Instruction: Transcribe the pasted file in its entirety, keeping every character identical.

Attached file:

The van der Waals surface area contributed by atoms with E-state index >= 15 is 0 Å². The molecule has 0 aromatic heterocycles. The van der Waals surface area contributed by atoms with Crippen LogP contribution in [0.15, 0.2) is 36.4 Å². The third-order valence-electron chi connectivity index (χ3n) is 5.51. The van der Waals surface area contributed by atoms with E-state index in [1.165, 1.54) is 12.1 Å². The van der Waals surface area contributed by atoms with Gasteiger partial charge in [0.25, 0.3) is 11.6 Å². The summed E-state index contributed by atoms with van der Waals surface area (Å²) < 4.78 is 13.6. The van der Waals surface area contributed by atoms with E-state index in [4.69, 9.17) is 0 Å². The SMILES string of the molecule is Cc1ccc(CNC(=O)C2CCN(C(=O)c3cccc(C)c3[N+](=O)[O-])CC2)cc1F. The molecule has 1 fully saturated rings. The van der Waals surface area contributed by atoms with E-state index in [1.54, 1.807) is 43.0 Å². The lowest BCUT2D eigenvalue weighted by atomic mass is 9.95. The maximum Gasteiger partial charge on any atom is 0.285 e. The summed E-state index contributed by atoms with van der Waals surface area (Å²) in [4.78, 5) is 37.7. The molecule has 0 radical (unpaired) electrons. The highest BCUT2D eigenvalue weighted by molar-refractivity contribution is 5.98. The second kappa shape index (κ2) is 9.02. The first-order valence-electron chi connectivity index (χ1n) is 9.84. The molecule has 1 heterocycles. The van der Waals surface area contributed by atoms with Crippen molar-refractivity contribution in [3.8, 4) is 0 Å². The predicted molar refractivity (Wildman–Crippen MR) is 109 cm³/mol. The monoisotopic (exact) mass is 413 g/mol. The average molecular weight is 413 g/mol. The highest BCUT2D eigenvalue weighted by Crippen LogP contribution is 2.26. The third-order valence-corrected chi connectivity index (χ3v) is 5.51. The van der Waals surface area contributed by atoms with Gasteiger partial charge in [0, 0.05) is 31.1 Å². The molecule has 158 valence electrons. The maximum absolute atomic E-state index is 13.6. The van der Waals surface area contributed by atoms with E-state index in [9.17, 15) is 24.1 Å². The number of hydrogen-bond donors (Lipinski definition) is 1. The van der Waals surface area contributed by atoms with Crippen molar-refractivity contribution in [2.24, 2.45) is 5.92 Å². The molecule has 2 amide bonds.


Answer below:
The van der Waals surface area contributed by atoms with E-state index >= 15 is 0 Å². The molecule has 0 aromatic heterocycles. The van der Waals surface area contributed by atoms with Crippen LogP contribution in [0.15, 0.2) is 36.4 Å². The third-order valence-electron chi connectivity index (χ3n) is 5.51. The van der Waals surface area contributed by atoms with E-state index in [1.165, 1.54) is 12.1 Å². The van der Waals surface area contributed by atoms with Gasteiger partial charge in [0.25, 0.3) is 11.6 Å². The summed E-state index contributed by atoms with van der Waals surface area (Å²) < 4.78 is 13.6. The van der Waals surface area contributed by atoms with E-state index in [4.69, 9.17) is 0 Å². The SMILES string of the molecule is Cc1ccc(CNC(=O)C2CCN(C(=O)c3cccc(C)c3[N+](=O)[O-])CC2)cc1F. The molecule has 1 fully saturated rings. The van der Waals surface area contributed by atoms with E-state index in [1.54, 1.807) is 43.0 Å². The lowest BCUT2D eigenvalue weighted by atomic mass is 9.95. The maximum Gasteiger partial charge on any atom is 0.285 e. The summed E-state index contributed by atoms with van der Waals surface area (Å²) in [4.78, 5) is 37.7. The molecule has 0 radical (unpaired) electrons. The highest BCUT2D eigenvalue weighted by molar-refractivity contribution is 5.98. The second kappa shape index (κ2) is 9.02. The first-order valence-electron chi connectivity index (χ1n) is 9.84. The molecule has 1 heterocycles. The van der Waals surface area contributed by atoms with Crippen molar-refractivity contribution in [3.8, 4) is 0 Å². The predicted molar refractivity (Wildman–Crippen MR) is 109 cm³/mol. The monoisotopic (exact) mass is 413 g/mol. The average molecular weight is 413 g/mol. The highest BCUT2D eigenvalue weighted by Crippen LogP contribution is 2.26. The third-order valence-corrected chi connectivity index (χ3v) is 5.51. The van der Waals surface area contributed by atoms with Gasteiger partial charge in [0, 0.05) is 31.1 Å². The molecule has 158 valence electrons. The maximum absolute atomic E-state index is 13.6. The van der Waals surface area contributed by atoms with E-state index in [9.17, 15) is 24.1 Å². The number of hydrogen-bond donors (Lipinski definition) is 1. The van der Waals surface area contributed by atoms with Crippen molar-refractivity contribution in [2.24, 2.45) is 5.92 Å². The molecule has 2 amide bonds.